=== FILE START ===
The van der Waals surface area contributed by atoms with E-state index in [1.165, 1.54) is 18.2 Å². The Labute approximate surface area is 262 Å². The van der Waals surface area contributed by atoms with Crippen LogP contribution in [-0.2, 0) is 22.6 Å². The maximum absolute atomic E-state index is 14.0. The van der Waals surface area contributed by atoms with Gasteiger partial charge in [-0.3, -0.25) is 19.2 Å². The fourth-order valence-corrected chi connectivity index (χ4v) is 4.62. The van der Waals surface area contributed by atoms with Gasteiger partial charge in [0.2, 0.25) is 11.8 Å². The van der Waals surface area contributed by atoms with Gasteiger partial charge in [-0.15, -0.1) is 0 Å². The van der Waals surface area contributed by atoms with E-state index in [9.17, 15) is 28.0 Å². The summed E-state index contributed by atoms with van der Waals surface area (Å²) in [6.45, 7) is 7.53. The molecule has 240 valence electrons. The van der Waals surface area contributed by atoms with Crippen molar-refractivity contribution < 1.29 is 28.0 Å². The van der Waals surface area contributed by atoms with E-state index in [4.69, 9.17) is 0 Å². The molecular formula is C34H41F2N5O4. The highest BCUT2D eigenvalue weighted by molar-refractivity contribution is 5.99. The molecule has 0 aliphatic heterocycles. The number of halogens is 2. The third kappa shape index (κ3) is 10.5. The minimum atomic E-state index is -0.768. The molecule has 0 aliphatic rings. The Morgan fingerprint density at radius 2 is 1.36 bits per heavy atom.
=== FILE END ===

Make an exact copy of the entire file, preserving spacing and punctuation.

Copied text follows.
The van der Waals surface area contributed by atoms with E-state index in [1.165, 1.54) is 18.2 Å². The Labute approximate surface area is 262 Å². The van der Waals surface area contributed by atoms with Crippen LogP contribution in [-0.2, 0) is 22.6 Å². The maximum absolute atomic E-state index is 14.0. The van der Waals surface area contributed by atoms with Gasteiger partial charge in [-0.3, -0.25) is 19.2 Å². The fourth-order valence-corrected chi connectivity index (χ4v) is 4.62. The van der Waals surface area contributed by atoms with Gasteiger partial charge in [0.2, 0.25) is 11.8 Å². The van der Waals surface area contributed by atoms with Gasteiger partial charge in [-0.15, -0.1) is 0 Å². The van der Waals surface area contributed by atoms with E-state index in [9.17, 15) is 28.0 Å². The summed E-state index contributed by atoms with van der Waals surface area (Å²) in [6.45, 7) is 7.53. The molecule has 240 valence electrons. The van der Waals surface area contributed by atoms with Crippen molar-refractivity contribution < 1.29 is 28.0 Å². The van der Waals surface area contributed by atoms with E-state index in [4.69, 9.17) is 0 Å². The molecular formula is C34H41F2N5O4. The highest BCUT2D eigenvalue weighted by molar-refractivity contribution is 5.99. The molecule has 0 aliphatic heterocycles. The number of halogens is 2. The third kappa shape index (κ3) is 10.5. The minimum atomic E-state index is -0.768. The molecule has 0 aliphatic rings. The Morgan fingerprint density at radius 2 is 1.36 bits per heavy atom.